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Linguistic Determinism and Linguistic Relativity Coursework


The concepts of linguistic determinism, as well as the hypothesis of linguistic relativity, have long been a question of controversy. Linguistic determinism, in general, is the idea according to which one’s native language and its structures limit and identify the speaker’s process of thinking as well as knowledge, thought, perception, and memory. Linguistic relativity, on the other hand, is the form of linguistic determinism.

The authors of the linguistic relativity hypothesis, also known as Sapir-Whorf hypothesis, proclaim that “the speakers of different languages think and perceive reality in different ways and that each language has its own world view” (Hussein 642). That means that very often that are certain concepts or words in one language that can be understood only by its native speakers and cannot be understood by those who do not live and think in it.

As provided by one of the authors of this hypothesis, Edward Sapir, language shapes the speaker’s reality not simply reflects it, that is why people who speak and think in different languages have different perceptions of the world (Hussein 642). The other author, Benjamin Lee Whorf, who was Sapir’s student, went further and believed that the structures of the language, i.e. grammar, define the speaker’s mental activity and how he analyzes impressions but does not determine his worldview (Hussein 643).

Linguistic relativity hypothesis, to my mind, is a controversial concept, but it does explain why people who think in different languages may have a different perception of reality, think and express their ideas differently. It can be proven, for example, by the fact that in one language there may be many words describing one common thing in a variety of its states while there is just one or not a single in the other or a number of words for naming colors depending on the nature of the speakers’ primary activities, etc. That is why I agree that the concepts of linguistic determinism and linguistic relativity do prove that language influences the perception of reality.

Syntax and Semantics

Every language is a system functioning according to a certain set of rules that are known as syntax and semantics. Syntax is a set of grammar rules regarding word order in the sentences or their structure while semantics is about their meaning (Anderson 284). They are interrelated because the correct use of both helps express one’s thoughts in a right and clearly way.

The problem that may arise with syntax and semantics is that they are different for different groups of languages. That means that people thinking and communicating in different languages may face certain difficulties in understanding each other or translating their words. Very often this problem emerges from the distinction between the syntaxes of the languages that may result in the disparities of semantics. For example, misunderstandings begin if the word order in the other speaker’s language differs from those of the English language. Then when this person tries to express his or her thought in English, he or she uses the grammar rules of his native language, thus expressing the idea in a mixed-up way not even knowing it.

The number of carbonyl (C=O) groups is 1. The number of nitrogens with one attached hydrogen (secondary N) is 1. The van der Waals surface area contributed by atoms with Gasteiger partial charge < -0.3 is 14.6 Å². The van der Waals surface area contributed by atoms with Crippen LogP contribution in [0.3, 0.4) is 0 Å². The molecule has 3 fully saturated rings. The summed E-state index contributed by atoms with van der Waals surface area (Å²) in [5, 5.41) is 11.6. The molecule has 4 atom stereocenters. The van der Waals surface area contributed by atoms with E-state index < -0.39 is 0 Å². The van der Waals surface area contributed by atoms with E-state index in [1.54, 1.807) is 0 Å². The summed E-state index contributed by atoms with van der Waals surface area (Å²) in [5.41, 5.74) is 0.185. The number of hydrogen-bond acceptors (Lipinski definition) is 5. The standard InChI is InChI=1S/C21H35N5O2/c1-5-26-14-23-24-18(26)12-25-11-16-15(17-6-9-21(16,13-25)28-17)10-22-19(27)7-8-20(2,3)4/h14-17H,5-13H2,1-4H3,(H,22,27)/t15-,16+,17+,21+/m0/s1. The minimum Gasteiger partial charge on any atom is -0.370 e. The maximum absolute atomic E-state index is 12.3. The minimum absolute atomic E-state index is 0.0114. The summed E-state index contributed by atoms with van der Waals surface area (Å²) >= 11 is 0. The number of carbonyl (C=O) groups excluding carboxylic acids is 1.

From my personal experience, I had a difficulty in understanding my friend whose native language is Italian, who just started learning English. He wanted to practice his English and decided to tell me a story about how a dog bit him. What I understood from his translation into English is that he bit the dog, not the dog bit him. At that time, neither he nor I knew that the syntax in English and Italian was different, and it resulted in a misunderstanding. Now as we know it, we recall this situation with a smile on our faces but it taught us that syntax and semantics play a significant role in being understood while communicating.

Works Cited

Hussein, Basel Al-Sheikh. “The Sapir-Whorf Hypothesis Today.” Theory and Practice in Language Studies 2.3 (2012): 642-646.Print.

Anderson, John R. Cognitive Psychology and Its Implications. 8th ed. 2015. New York, United States: Worth Publishers. Print.

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IvyPanda. (2020, July 23). Linguistic Determinism and Linguistic Relativity. Retrieved from https://ivypanda.com/essays/linguistic-determinism-and-linguistic-relativity/

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"Linguistic Determinism and Linguistic Relativity." IvyPanda, 23 July 2020, ivypanda.com/essays/linguistic-determinism-and-linguistic-relativity/.

1. IvyPanda. "Linguistic Determinism and Linguistic Relativity." July 23, 2020. https://ivypanda.com/essays/linguistic-determinism-and-linguistic-relativity/.


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IvyPanda. "Linguistic Determinism and Linguistic Relativity." July 23, 2020. https://ivypanda.com/essays/linguistic-determinism-and-linguistic-relativity/.

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IvyPanda. 2020. "Linguistic Determinism and Linguistic Relativity." July 23, 2020. https://ivypanda.com/essays/linguistic-determinism-and-linguistic-relativity/.

References

IvyPanda. (2020) 'Linguistic Determinism and Linguistic Relativity'. 23 July.

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